Chapter 11: Impact of Synthetic Biology on Secondary Metabolite Biosynthesis
Published:31 May 2018
F. S. Miller and M. F. Freeman, in Modern Biocatalysis: Advances Towards Synthetic Biological Systems, ed. G. Williams and M. Hall, The Royal Society of Chemistry, 2018, ch. 11, pp. 287-320.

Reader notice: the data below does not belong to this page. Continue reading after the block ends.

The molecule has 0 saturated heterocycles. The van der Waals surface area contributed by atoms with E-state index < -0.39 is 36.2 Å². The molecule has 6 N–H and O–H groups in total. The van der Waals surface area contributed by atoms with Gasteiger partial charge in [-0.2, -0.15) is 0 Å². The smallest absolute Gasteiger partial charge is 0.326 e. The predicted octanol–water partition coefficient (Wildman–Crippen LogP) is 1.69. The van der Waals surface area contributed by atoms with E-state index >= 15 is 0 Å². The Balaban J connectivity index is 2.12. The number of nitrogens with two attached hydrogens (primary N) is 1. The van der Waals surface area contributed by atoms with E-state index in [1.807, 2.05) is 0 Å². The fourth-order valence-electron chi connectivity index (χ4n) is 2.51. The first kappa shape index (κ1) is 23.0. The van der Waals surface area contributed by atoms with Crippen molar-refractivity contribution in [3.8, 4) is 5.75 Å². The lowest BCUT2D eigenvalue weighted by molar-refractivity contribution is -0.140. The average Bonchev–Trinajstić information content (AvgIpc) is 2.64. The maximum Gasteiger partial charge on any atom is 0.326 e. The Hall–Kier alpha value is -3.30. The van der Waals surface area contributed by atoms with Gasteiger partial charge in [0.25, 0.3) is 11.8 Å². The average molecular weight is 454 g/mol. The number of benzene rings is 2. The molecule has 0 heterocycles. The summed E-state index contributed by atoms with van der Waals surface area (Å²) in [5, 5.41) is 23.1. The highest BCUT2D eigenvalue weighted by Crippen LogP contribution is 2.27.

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Natural products are structurally diverse bioactive secondary metabolites produced by a wide range of microorganisms, fungi, and plants. Recent advances in (meta)genome sequencing have led to an explosive identification of putative secondary metabolic pathways. The number of known natural products is now dwarfed by the sum of putative pathways encoded in the genomes of highly characterized organisms, uncultivated microbes, and even those from completely unknown sources. The normal route of secondary metabolite discovery from bioactivity, to structure elucidation, to biosynthetic pathway—the bedrock of the natural products field—now has to be often approached in a reversed workflow. New methods to quickly identify structural novelty and predict bioactivity need to be developed, as well as efficient ways to produce natural products and manipulate their pathways in heterologous hosts. The nascent field of synthetic biology has the potential to effectively tackle problems faced by this generation's natural products researchers. Born out of systems biology and genetic engineering, synthetic biology applications attempt to decouple unknown metabolic and regulatory constraints from native pathways to rationally and predictably control the biosynthesis of a metabolite of interest. This chapter highlights the recent progress and influence synthetic biology has had on natural product discovery, production, and diversification. Looking to the future, synthetic biology principles will inevitably be needed to unlock Nature's true potential to inspire the next generation of therapeutics and biomaterials.